Unions and political representatives are seeking clarity for Bord na Móna workers following speculation that hundreds of jobs could be lost due to the Covid-19 crisis.
Bord na Mona confirmed it will “temporarily release” 230 workers as of April 30, but that its “permanent employees” will continue to receive 100% of basic pay. The jobs affect management, permanent and seasonal employees.
It will avail of the Government’s emergency response measures, it said. The layoffs will come from its Energy Business Unit.
It said that revenue at the Edenderry power station has significantly declined, while peat sales to the Lough Ree power station have stopped. The fall in commercial revenues is “unprecedented”, it said.
Workers representative union Unite asked Communications, Climate Action, and Environment Minister Richard Bruton to confirm whether he approved plans for Bord na Móna to lay off workers.
Unite regional officer Colm Quinlan said: “While the current emergency has seen a drop in fuel demand and pricing, it is noteworthy that the ESB has absorbed this hit instead of passing it on to workers. In contrast, Bord na Móna is asking workers to pick up the bill for an emergency not of their making.”
Fellow regional officer Bernard Daly called on Mr Bruton to instruct the company to put a hold on any proposals until the new Government is formed and a new minister is in place.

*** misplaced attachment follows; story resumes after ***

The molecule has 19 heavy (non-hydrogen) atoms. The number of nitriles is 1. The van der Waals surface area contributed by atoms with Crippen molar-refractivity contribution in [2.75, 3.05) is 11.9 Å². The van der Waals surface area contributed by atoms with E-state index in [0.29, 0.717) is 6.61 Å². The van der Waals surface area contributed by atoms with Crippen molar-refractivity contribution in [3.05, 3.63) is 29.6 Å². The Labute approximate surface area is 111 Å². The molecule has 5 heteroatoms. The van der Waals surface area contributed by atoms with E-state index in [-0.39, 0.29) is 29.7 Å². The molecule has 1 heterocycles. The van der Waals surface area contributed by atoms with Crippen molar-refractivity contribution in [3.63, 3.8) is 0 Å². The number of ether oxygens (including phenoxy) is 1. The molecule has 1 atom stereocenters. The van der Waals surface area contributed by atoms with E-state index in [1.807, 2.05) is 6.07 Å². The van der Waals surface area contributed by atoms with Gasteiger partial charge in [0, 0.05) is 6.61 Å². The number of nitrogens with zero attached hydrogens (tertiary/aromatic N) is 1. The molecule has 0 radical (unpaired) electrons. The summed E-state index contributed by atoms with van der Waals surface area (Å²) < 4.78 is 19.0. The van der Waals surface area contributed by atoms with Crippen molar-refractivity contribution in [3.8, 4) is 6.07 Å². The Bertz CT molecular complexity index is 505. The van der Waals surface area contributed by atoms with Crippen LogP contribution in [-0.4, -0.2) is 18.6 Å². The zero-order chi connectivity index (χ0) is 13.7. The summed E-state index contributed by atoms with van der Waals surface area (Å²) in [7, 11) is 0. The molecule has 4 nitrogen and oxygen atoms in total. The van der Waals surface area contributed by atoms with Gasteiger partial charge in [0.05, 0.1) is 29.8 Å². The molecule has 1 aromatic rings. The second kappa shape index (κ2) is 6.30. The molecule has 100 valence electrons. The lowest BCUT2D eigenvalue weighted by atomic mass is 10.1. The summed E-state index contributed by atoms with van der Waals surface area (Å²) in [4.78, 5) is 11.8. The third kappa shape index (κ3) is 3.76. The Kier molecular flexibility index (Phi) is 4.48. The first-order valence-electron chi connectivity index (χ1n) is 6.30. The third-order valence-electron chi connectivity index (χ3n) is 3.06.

A spokesperson for the department said: “This is a really difficult time for workers and their families. Today’s announcement is a direct result of the impact of Covid-19 on electricity and horticultural markets.
“Those impacted will receive access to the Government’s Covid-19 payment, which will be topped up by Bord na Móna to base wage level. The Government put in place a number of measures as part of Budget 2020, including a €36m package to secure jobs and a just transition for the Midlands. These initiatives are being advanced.”
The department said the Minister is considering a progress report from former Labour Relations Commission chief executive Kieran Mulvey who was appointed as the first Just Transition Commissioner.
“The report has made a number of recommendations, across a range of government departments. Work is underway to act on the immediate measures and to engage on those which require cross-government support.”